Prepare For Liftoff

Many people have asked me why we are taking the time to build a scale model. My answer is always the same. Like any engineer, we like to prove our theories in a controlled manner before moving along to the next, more expensive phase of the project. Today was a perfect example of why we do this.

If you have been following our progress since the beginning of this year, or earlier, you will already know that I spent some hard earned cash back in February employing an ex NASA aerodynamic engineer to have him verify the aerodynamic assumptions that I had made when I first created the dimensions of the Raptor. He ultimately found that the wider fuselage was creating a large pitching moment and therefore recommended that we move the wing back to compensate for that effect. He also suggested that we reduce the size of the canard and decrease the angle of attack as the fuselage pitching moment meant we needed less lift on the canard. I went along with what he suggested (the guy worked at NASA) but at that point decided that we were definitely going to build and fly the 1/4 scale model as I was not 100% convinced.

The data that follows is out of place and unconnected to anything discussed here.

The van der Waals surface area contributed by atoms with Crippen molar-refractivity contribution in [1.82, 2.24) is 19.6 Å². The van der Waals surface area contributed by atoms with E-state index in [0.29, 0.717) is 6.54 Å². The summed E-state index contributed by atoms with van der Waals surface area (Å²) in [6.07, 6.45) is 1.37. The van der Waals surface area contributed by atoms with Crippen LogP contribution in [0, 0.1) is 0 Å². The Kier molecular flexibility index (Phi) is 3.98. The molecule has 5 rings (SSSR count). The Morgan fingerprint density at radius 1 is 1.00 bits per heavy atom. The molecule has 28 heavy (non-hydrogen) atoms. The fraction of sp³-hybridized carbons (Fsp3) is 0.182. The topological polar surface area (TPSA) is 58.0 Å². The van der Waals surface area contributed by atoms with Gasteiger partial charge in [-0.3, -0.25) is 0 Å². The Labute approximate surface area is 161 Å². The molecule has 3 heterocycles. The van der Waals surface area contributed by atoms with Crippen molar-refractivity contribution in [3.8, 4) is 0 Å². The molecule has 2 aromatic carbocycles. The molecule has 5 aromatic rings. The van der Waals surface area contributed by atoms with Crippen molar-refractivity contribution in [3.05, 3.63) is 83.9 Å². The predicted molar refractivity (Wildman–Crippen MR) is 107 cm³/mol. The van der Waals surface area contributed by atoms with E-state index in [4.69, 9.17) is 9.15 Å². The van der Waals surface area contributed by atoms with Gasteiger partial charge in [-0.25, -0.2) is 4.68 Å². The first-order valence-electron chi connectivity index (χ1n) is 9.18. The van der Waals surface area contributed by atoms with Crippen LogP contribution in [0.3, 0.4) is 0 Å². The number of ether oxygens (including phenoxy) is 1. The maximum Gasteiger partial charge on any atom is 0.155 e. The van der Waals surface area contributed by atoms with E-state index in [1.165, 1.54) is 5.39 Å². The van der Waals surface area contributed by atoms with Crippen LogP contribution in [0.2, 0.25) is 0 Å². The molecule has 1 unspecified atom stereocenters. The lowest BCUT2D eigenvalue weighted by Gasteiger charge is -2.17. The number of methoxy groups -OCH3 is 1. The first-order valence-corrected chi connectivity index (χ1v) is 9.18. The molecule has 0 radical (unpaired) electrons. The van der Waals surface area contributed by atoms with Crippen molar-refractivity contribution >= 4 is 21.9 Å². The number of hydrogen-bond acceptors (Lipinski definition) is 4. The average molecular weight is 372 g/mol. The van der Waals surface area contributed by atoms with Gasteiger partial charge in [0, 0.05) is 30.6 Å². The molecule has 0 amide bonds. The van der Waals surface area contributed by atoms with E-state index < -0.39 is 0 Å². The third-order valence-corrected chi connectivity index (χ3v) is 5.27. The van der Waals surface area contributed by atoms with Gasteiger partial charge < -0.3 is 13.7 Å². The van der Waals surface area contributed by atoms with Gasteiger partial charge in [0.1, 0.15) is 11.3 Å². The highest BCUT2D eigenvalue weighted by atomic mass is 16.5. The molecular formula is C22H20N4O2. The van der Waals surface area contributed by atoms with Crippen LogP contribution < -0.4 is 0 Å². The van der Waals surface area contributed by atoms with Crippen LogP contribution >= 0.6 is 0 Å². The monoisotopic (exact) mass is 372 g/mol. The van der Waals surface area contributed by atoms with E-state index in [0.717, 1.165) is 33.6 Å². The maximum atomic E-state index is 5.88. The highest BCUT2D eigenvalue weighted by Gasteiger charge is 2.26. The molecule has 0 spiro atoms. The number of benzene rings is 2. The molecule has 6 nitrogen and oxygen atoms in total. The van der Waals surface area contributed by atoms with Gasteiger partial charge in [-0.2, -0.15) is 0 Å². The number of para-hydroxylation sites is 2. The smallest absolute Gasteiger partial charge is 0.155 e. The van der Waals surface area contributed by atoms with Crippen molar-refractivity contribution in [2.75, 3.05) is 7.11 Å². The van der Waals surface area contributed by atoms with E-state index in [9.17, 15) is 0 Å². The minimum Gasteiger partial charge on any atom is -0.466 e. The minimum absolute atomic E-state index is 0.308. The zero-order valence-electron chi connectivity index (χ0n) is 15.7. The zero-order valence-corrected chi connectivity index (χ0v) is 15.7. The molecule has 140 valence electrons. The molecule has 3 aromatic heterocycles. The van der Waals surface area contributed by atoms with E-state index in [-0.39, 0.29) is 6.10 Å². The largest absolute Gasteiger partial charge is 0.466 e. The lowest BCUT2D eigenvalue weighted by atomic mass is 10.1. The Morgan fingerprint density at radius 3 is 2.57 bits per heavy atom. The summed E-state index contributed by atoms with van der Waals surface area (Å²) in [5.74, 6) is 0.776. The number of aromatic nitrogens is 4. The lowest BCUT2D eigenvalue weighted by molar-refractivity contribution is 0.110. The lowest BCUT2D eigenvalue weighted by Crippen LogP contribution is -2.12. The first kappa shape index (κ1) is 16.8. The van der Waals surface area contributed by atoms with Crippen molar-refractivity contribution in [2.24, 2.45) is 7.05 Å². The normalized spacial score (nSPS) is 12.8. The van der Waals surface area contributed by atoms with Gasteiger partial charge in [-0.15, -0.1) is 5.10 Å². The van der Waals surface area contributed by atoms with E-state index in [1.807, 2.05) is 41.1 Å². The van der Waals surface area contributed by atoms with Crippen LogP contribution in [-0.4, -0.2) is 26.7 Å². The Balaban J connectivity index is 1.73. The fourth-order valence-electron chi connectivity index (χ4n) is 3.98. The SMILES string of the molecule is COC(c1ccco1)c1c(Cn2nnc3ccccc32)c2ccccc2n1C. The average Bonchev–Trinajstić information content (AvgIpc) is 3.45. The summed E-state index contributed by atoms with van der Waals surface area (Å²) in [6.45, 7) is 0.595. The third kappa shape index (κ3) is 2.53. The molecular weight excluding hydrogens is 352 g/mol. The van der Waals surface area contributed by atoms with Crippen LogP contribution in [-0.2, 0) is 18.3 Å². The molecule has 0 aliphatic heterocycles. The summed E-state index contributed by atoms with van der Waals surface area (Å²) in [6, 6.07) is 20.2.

Fast forward to today when we were taxi testing the Raptor model. It was fairly obvious that we had a problem as the aircraft’s nose would not lift off. We made an adjustment to increase the elevator travel and we also moved the CG back a little but still within the acceptable range from the design specs. The nose would still not lift off. So now we have more engineering to do.

Our next step will be to use the CNC to mill a new canard that is slightly larger in total area. We are then going to set it up so we can adjust the angle of attack during testing. This way we can figure out exactly where the canard needs to be with area, and angle of attack.

Fortunately I had expected us to have to make some adjustments to the canard so this is not really a surprise. It will be all the more satisfying for us to dial it in. Ultimately we will have this all sorted out so we don’t have to do it with the full scale prototype. That’s engineering and that’s why we create a model.

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